Mechanisms of visual motion detection

Paul R. Schrater, David C. Knill, Eero P. Simoncelli

Research output: Contribution to journalArticlepeer-review

48 Scopus citations

Abstract

Visual motion is processed by neurons in primary visual cortex that are sensitive to spatial orientation and speed. Many models of local velocity computation are based on a second stage that pools the outputs of first-stage neurons selective for different orientation, but the nature of this pooling remains controversial. In a human psychophysical detection experiment, we found near-perfect summation of image energy when it was distributed uniformly across all orientations, but poor summation when it was concentrated in specific orientation bands. The data are consistent with a model that integrates uniformly over all orientations, even when this strategy is sub-optimal.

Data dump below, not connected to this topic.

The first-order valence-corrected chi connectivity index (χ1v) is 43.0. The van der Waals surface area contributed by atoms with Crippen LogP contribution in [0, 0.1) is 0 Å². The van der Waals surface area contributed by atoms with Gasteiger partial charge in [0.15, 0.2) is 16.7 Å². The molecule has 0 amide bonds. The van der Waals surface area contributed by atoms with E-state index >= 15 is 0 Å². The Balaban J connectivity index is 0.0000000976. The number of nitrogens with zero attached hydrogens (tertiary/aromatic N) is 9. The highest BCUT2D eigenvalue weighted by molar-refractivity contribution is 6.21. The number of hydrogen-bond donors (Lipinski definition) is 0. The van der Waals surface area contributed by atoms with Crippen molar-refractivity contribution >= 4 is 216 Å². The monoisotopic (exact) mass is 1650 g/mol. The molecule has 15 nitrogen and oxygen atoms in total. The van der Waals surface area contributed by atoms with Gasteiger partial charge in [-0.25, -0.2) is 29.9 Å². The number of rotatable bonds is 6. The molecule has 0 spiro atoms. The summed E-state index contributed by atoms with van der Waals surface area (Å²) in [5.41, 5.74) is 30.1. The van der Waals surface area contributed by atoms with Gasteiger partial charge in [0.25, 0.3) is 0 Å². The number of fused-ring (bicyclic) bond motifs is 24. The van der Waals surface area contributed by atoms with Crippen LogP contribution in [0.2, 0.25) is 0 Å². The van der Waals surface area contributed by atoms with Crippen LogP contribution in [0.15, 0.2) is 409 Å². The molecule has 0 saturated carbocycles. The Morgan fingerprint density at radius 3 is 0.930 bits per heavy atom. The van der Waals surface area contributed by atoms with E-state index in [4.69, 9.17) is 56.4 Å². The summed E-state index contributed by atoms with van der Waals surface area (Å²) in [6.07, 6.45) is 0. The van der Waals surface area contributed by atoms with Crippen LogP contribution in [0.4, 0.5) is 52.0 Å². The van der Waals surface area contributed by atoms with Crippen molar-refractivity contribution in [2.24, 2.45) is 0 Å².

Original languageEnglish (US)
Pages (from-to)64-68
Number of pages5
JournalNature neuroscience
Volume3
Issue number1
DOIs
StatePublished - Jan 2000

Bibliographical note

Funding Information:
P.S. was supported by an NIH training grant, D.C.K. was supported by a grant from the NIH and E.P.S. was supported by a Sloan Fellowship, an NSF CAREER grant and the Sloan Program in Theoretical Neurobiology at New York University.

Fingerprint Dive into the research topics of 'Mechanisms of visual motion detection'. Together they form a unique fingerprint.

Cite this